ADAMS TWP — The Mars School Board will consider additions to a renovation project at the middle school.
During a meeting Nov. 5, which lasted three hours and included a one-hour executive session, the board heard from Jon Thomas of Thomas & Williamson Program Management who outlined more than $2 million worth of additions to the project.
Last month, the board voted to change the scope of the renovation on the 50-year-old building. Originally planned as a complete rebuild, officials recognized the additional cost of such a project would require borrowing money, which could impact future projects and necessary upgrade work throughout the district. Officials said $14.4 million has been earmarked for the project.
The renovation would total $12.43 million, Thomas said. The largest chunk — about 64 percent, or $7.9 million — would go toward mechanical, electrical and plumbing work. Exterior work, which includes a new roof and windows, accounts for nearly $2.2 million, while interior finishing work would cost about $1.4 million.
Also included in the project is resurfacing work, as well as new equipment for the kitchen area. The board voted unanimously to approve the base scope of work presented by Thomas & Williamson.
On Nov. 5, Thomas presented the expanded scope of work, which includes $126,250 for raising the cafeteria floor; $222,425 for widening corridors; and $1.5 million for relocating the nurse's office, art room, robotics, maker space and classrooms.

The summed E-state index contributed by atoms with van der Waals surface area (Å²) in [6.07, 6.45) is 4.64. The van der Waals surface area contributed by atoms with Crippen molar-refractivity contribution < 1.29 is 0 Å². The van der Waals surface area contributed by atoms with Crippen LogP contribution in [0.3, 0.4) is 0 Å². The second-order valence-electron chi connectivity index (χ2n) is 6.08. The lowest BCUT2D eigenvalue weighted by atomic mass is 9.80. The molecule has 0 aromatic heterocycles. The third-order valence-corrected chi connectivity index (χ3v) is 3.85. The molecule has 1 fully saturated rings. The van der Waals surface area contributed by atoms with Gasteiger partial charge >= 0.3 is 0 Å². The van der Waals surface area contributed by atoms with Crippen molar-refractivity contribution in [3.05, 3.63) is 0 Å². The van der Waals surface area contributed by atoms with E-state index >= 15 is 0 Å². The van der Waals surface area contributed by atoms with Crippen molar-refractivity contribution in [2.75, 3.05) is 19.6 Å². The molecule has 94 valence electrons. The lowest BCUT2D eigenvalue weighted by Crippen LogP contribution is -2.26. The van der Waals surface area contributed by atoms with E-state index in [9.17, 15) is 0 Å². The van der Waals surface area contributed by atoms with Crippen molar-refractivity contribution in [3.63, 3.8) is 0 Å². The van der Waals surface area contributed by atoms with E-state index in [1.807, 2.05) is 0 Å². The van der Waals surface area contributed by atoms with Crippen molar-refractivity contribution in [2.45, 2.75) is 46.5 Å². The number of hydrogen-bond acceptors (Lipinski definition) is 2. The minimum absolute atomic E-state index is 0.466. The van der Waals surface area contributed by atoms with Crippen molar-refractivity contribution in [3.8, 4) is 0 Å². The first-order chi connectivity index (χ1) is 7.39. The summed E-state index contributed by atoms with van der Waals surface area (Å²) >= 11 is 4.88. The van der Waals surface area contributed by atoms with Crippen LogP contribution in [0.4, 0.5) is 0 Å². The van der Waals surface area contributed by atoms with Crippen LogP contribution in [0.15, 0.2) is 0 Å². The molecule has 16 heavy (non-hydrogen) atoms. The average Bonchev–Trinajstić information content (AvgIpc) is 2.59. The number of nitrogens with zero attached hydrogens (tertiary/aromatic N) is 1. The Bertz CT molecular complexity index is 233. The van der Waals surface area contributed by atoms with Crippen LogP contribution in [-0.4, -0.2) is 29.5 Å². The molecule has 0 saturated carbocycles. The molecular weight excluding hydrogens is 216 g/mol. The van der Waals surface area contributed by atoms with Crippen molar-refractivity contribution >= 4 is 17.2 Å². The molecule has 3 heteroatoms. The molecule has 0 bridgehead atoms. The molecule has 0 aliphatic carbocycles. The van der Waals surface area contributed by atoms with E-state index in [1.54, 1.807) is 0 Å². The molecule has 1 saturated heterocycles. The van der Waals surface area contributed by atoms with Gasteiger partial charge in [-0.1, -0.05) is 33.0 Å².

The board previously discussed creating learning “houses” which would allow for collaborative learning and would give the building a more defined learning space. The expanded scope renovations would allow for that to happen, Thomas said.
The additions would bring the project cost to $14.6 million, according to Thomas. He presented an “alternate structure” to how the contracts for work would be created. For the base work, 64 percent would be designed by the engineer, 33 percent by the architect and 3 percent by the food service designer. In the expanded scope, 57 percent would be designed by the engineer, 41 percent by the architect and 2 percent by the food service company.
This structure would allow for savings in the overall project cost, Thomas said. He showed bids for both base and expanded scope work, with Eckles Architecture the lowest architect bidder at $196,904.84 and $286,904.82. CJL Engineering was the lowest engineering firm with $262,000 and $289,500, respectively. Food service designer McFarland Kistler & Associates was the lowest bidder at $14,500.
Tom King, board solicitor, said he and Superintendent Wesley Shipley will work with Thomas & Williamson to get legal documents together and review the bids, with the board tentatively set to vote on the scope and engineers.
“This is not the traditional school project where you hire an architect and they hire the engineers,” King said, adding because of that, paperwork is more crucial and involved.
By doing that, Thomas said the project would stay on the proposed timeline, which has contracts being awarded in April and construction starting in summer 2019.